First off, my word count since last we were together: Friday--995 words, Saturday--65 words, Monday--1,640 words, and today 1,009 words. I did get some additional work done today on next month's presentation, which has been hanging over my head.
Note Saturday's pathetic word count. In my defense, I'd like to say that I don't usually work at all on weekends. In my defense, I'd also like to say that on Saturday I also did some scene planning.
In last week's post I agreed with Rachel Aaron that knowing what you're going to write is essential to increasing word count. Or in my case, it seems, maintaining any kind of word count worth mentioning. One way she says you will know what you're going to write is by planning scenes.
As with most aspects of planning/plotting a story, coming up with scenes is easier said than done. The easier part, though, comes along if you keep in mind that scenes keep you from just randomly writing, stumbling around through text. Scenes are specific moments, steps in a story. They are made up of action that takes place in one place at one time, and they reveal new information. You're doing something specific with them. I've found thinking in terms of scenes and planning them hugely helpful this past month.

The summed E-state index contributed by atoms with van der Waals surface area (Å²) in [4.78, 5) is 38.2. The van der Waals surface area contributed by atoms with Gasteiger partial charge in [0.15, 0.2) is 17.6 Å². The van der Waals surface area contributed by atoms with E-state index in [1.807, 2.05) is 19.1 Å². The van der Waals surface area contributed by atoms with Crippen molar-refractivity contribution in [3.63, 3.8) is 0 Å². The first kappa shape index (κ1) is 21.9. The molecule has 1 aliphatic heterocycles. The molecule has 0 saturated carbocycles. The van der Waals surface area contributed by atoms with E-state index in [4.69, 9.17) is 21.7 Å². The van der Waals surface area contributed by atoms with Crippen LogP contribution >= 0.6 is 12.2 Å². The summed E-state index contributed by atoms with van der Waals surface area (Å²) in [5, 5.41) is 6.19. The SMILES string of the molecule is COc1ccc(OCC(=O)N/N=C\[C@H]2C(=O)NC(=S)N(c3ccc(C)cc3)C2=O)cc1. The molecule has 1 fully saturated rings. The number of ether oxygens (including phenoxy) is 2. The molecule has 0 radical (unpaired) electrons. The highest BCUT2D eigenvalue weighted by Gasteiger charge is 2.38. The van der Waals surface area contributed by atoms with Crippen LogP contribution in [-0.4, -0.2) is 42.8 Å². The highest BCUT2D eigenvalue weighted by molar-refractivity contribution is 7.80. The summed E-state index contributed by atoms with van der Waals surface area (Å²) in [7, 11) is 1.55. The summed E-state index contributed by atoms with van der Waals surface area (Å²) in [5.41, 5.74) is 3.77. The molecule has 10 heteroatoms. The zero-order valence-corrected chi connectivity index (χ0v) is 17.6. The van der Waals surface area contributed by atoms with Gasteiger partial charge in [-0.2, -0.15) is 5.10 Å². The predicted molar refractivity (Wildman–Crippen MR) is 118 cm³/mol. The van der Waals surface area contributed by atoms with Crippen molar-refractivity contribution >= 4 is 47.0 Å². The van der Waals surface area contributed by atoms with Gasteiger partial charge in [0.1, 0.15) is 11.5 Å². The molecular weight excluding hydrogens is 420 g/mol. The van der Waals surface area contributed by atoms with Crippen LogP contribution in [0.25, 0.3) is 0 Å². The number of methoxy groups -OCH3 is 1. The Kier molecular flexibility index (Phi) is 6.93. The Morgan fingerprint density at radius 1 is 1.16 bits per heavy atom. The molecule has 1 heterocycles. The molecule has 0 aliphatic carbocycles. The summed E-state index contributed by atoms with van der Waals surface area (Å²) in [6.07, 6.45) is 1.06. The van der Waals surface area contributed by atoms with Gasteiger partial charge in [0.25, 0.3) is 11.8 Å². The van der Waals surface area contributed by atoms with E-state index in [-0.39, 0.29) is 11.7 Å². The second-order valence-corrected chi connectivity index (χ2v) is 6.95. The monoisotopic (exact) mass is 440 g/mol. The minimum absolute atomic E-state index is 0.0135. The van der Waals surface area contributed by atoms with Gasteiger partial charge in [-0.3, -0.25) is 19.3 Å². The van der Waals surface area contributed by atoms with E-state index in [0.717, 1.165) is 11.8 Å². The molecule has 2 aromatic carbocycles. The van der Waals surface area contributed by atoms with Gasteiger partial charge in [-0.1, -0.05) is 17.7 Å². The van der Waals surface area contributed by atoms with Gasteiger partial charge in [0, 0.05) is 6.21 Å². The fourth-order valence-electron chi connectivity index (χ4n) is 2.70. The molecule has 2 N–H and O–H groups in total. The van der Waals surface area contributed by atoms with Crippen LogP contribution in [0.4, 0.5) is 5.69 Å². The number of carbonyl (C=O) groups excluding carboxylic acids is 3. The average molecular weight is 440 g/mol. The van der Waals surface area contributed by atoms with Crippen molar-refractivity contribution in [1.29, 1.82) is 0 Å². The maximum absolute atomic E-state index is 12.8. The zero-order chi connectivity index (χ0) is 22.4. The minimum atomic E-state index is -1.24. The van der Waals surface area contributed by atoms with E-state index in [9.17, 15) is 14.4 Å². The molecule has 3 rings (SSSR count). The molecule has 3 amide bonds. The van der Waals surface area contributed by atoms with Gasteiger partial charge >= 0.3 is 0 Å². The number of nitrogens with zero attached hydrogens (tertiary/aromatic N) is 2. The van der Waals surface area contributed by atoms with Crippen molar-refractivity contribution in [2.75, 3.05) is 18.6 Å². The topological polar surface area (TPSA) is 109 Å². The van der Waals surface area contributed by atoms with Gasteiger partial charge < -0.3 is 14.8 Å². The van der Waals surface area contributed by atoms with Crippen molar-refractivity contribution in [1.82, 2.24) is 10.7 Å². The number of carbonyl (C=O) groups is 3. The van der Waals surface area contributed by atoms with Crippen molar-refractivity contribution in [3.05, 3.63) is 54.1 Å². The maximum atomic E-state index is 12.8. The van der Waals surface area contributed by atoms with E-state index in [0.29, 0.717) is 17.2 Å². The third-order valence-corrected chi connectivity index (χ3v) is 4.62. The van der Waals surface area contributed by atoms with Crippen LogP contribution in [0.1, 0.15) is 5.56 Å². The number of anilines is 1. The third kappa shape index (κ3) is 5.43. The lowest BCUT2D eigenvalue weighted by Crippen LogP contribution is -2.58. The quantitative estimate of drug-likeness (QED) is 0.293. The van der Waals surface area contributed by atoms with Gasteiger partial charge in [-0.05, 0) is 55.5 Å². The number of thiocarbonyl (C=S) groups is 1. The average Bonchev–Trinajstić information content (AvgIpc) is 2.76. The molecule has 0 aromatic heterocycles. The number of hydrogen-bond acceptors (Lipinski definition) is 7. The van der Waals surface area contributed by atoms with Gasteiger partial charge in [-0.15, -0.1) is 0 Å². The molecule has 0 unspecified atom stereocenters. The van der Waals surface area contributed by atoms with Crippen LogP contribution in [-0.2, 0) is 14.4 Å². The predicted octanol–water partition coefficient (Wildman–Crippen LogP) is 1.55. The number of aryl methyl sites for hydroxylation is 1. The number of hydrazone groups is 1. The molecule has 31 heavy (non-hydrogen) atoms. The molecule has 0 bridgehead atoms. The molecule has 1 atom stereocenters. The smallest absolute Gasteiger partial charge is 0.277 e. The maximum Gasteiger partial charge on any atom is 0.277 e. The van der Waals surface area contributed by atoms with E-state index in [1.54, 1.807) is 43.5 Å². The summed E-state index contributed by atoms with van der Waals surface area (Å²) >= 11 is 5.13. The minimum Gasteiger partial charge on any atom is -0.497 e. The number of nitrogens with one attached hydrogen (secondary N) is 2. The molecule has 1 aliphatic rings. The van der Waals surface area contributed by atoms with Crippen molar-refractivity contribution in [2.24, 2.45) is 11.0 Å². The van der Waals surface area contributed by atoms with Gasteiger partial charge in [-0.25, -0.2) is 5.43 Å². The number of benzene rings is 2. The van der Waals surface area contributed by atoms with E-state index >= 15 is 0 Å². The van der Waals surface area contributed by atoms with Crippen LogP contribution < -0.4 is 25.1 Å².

I include a little something I got from The Plot Whisperer while planning my scenes. I want them to relate to character, plot, or theme. More than one of those items? Terrific. But at least one.
And chapters? Again, they shouldn't be random. You shouldn't be starting a new chapter because it feels right. (Yeah, I've done that.) Aaron quotes Holly Lisle on the subject. In a chapter, something changes. I'm embarrassed that I didn't know that.
Seriously. Knowing stuff, at least about scenes and chapters, means you can write faster. Writing faster is like finding time.